Be A Green Driver

So, you're a car driver. Does this mean you're in trouble with the Environment Police? Not necessarily says Anna Semlyen. You can still take on a shade of green.

In 1996 used to pay an all-in cost of £48 each week to have the privilege of a small second-hand car. The F-reg Astra was mailnly use fo those occasional long trips. Cost was I initially reviewed my travel habits, but then sustainability came into play.

Okay, some journeys are car-based with no sensible alternative, but they are fewer than we think! We should be asking whether our purposes could be fulfilled more locally, whether journeys could be linked together and whether better use can be made of the car in general.

So how can you be an envionmentally friendly car driver. First try to limit the total miles driven to save money, be healthy and green. Using the phone, post, fax or internet more, e g to buy books. Working from home, growing food and home exercise are green too. Could you localise by living near others, work and facilities? Definitely go to the nearest possible place or meet midway as these are cheap and convenient. For instance, meeting at a station café might mean neither person needs to drive and you share the travel costs. Shorter distances also mean walking or cycling are likely to be more attractive.

Flexibility can often be a source of saving on travel. For example flexi-time, compressed working and waiting to link tasks in a planned way are all beneficial. Also try buying predominantly local goods and services to shorten the transport chain.

Group membership (e.g. family, neighbours, colleagues) and home delivery have great advantages. Trust them to: collect/deliver; share vehicles; be honest about fees and good company, so that everyone, except couriers, moves less often and less distance. Examples are lift and car share, car pools, car clubs, cycle loan schemes and rotas e.g. to escort children or get take aways. The idea is to share with (rather than burden) other group members. Taxi or hire are the back-ups!

So, systematically eliminate unnecessary trips and switch modes by noting all car journeys for a fortnight. Headings are: day; time; purpose; from; to; miles and cost. Plan options for regular trips with directories and advice, e.g. from the Council's TravelWise. Choose the best modes, partners, maps, directions, routes, frequencies, timetables, stops, costs, clothes and a plan B. 'Going green' on the first trip sets the day's travel habits.

A second aim is to minimise the damage done by driving. You'll do this in the smallest, lightest, safest and best maintained vehicle available. Private cars should satisfy usual, not peak transport needs - when a trailer or hire is appropriate.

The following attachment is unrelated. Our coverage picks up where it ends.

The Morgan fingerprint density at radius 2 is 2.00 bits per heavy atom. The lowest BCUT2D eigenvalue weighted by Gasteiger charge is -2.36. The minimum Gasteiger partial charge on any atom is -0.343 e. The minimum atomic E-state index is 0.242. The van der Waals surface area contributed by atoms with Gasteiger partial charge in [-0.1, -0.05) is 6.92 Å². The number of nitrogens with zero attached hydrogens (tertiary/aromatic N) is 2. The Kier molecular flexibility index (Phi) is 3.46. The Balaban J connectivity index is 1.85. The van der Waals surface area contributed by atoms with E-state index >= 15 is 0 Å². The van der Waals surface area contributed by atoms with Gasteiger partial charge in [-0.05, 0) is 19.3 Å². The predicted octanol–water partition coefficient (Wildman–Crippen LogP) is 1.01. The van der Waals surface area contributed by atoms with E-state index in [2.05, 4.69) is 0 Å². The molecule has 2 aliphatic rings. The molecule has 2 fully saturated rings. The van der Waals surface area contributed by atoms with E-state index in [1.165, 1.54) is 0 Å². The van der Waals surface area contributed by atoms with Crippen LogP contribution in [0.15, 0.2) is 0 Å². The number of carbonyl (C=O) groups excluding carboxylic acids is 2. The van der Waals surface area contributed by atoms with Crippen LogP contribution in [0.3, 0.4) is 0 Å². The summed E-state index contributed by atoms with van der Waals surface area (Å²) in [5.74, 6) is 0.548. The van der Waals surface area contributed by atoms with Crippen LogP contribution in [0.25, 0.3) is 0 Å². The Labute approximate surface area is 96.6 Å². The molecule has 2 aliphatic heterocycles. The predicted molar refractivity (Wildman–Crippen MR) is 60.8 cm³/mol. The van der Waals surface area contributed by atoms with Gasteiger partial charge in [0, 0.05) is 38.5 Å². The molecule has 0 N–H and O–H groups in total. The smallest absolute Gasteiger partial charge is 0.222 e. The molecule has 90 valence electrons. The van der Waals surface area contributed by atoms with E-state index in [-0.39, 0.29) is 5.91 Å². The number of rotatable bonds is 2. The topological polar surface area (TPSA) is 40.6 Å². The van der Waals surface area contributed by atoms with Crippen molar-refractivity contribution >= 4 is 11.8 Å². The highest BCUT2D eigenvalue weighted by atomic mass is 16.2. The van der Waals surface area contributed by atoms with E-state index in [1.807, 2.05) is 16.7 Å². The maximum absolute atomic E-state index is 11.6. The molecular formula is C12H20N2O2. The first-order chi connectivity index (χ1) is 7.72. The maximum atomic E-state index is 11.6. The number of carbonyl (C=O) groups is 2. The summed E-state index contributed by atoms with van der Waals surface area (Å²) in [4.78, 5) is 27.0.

Slowing down reduces damage. Whatever the limit, go at a speed suited to conditions. Crashes increase if you drink, take certain prescription or other drugs, are tired, have a Sports Utility Vehicle, 'bull bars' or phone and drive. Be seen with bright paint work and lights. Consider getting your sight and/or prescriptions checked. Avoid 'rat runs' down residential or country lanes to reduce fear and noise.

Energy efficient tips are route planning and to avoid idling - switch off your engine if still for a minute or more. Steady driving, a regular service, engine tune, emissions check, correctly pressured tyres, aerodynamic styling and not using automatic transmission or 'air-con' all save fuel. A catalytic converter cuts some fumes but not the main climate change gas (carbon dioxide) and has only around a 50,000 mile life. Diesel's particulates do most to harm respiratory health and so diesel is not recommended. The Energy Saving Trust advise on cleaner fuels (0345 277 200).

Perhaps drive off-peak to cut congestion and waiting time? Finally, please park considerately.

A 'package' of personal traffic reduction measures and some careful restructuring of your life will work best. It takes time, but do persevere and good luck. Soon you'll rejoice in your success at greener travel, be a good role model and enjoy a better quality of life.

Cutting Your Car Use by Anna Semlyen, is an evidence-based guide with a 200+ source directory and space for local details. It is £3.95, with bulk discounts (01803 863260).

Anna Semlyen is an author, traffic reduction researcher and yoga teacher. Car-free by choice, she travels mainly by folding bike. See or mail

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